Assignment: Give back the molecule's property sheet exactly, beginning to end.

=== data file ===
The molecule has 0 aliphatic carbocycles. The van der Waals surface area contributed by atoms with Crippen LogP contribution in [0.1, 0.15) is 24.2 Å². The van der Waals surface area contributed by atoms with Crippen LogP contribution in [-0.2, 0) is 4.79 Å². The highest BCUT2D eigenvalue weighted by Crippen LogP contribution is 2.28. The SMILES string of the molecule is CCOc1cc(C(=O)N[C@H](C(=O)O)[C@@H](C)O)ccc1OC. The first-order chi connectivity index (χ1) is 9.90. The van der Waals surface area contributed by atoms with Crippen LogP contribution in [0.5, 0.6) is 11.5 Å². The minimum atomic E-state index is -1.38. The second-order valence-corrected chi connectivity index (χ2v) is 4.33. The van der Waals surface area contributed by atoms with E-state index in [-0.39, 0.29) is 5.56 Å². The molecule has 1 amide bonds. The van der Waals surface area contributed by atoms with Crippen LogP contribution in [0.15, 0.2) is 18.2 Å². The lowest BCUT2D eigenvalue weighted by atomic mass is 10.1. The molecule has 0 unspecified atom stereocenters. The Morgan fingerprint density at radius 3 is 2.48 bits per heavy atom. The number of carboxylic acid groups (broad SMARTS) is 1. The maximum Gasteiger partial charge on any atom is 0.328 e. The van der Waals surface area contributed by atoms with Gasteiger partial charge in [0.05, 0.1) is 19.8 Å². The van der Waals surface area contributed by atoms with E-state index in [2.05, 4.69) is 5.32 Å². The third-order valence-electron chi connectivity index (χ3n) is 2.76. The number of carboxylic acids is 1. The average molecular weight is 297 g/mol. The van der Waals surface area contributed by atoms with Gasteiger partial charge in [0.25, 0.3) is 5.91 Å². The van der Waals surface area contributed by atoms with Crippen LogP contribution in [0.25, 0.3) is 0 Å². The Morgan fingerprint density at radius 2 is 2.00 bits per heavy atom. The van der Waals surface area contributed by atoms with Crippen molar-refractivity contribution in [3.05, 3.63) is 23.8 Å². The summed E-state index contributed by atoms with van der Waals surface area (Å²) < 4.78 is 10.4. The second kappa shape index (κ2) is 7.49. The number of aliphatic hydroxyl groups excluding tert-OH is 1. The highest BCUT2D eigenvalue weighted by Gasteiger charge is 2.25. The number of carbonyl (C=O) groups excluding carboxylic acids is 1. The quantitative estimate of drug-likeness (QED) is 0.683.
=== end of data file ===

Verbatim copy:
The molecule has 0 aliphatic carbocycles. The van der Waals surface area contributed by atoms with Crippen LogP contribution in [0.1, 0.15) is 24.2 Å². The van der Waals surface area contributed by atoms with Crippen LogP contribution in [-0.2, 0) is 4.79 Å². The highest BCUT2D eigenvalue weighted by Crippen LogP contribution is 2.28. The SMILES string of the molecule is CCOc1cc(C(=O)N[C@H](C(=O)O)[C@@H](C)O)ccc1OC. The first-order chi connectivity index (χ1) is 9.90. The van der Waals surface area contributed by atoms with Crippen LogP contribution in [0.5, 0.6) is 11.5 Å². The minimum atomic E-state index is -1.38. The second-order valence-corrected chi connectivity index (χ2v) is 4.33. The van der Waals surface area contributed by atoms with E-state index in [-0.39, 0.29) is 5.56 Å². The molecule has 1 amide bonds. The van der Waals surface area contributed by atoms with Crippen LogP contribution in [0.15, 0.2) is 18.2 Å². The lowest BCUT2D eigenvalue weighted by atomic mass is 10.1. The molecule has 0 unspecified atom stereocenters. The Morgan fingerprint density at radius 3 is 2.48 bits per heavy atom. The number of carboxylic acid groups (broad SMARTS) is 1. The maximum Gasteiger partial charge on any atom is 0.328 e. The van der Waals surface area contributed by atoms with Gasteiger partial charge in [0.05, 0.1) is 19.8 Å². The van der Waals surface area contributed by atoms with E-state index in [2.05, 4.69) is 5.32 Å². The third-order valence-electron chi connectivity index (χ3n) is 2.76. The number of carboxylic acids is 1. The average molecular weight is 297 g/mol. The van der Waals surface area contributed by atoms with Gasteiger partial charge in [0.25, 0.3) is 5.91 Å². The van der Waals surface area contributed by atoms with Crippen LogP contribution in [0.25, 0.3) is 0 Å². The Morgan fingerprint density at radius 2 is 2.00 bits per heavy atom. The van der Waals surface area contributed by atoms with Crippen molar-refractivity contribution in [3.05, 3.63) is 23.8 Å². The summed E-state index contributed by atoms with van der Waals surface area (Å²) < 4.78 is 10.4. The second kappa shape index (κ2) is 7.49. The number of aliphatic hydroxyl groups excluding tert-OH is 1. The highest BCUT2D eigenvalue weighted by Gasteiger charge is 2.25. The number of carbonyl (C=O) groups excluding carboxylic acids is 1. The quantitative estimate of drug-likeness (QED) is 0.683.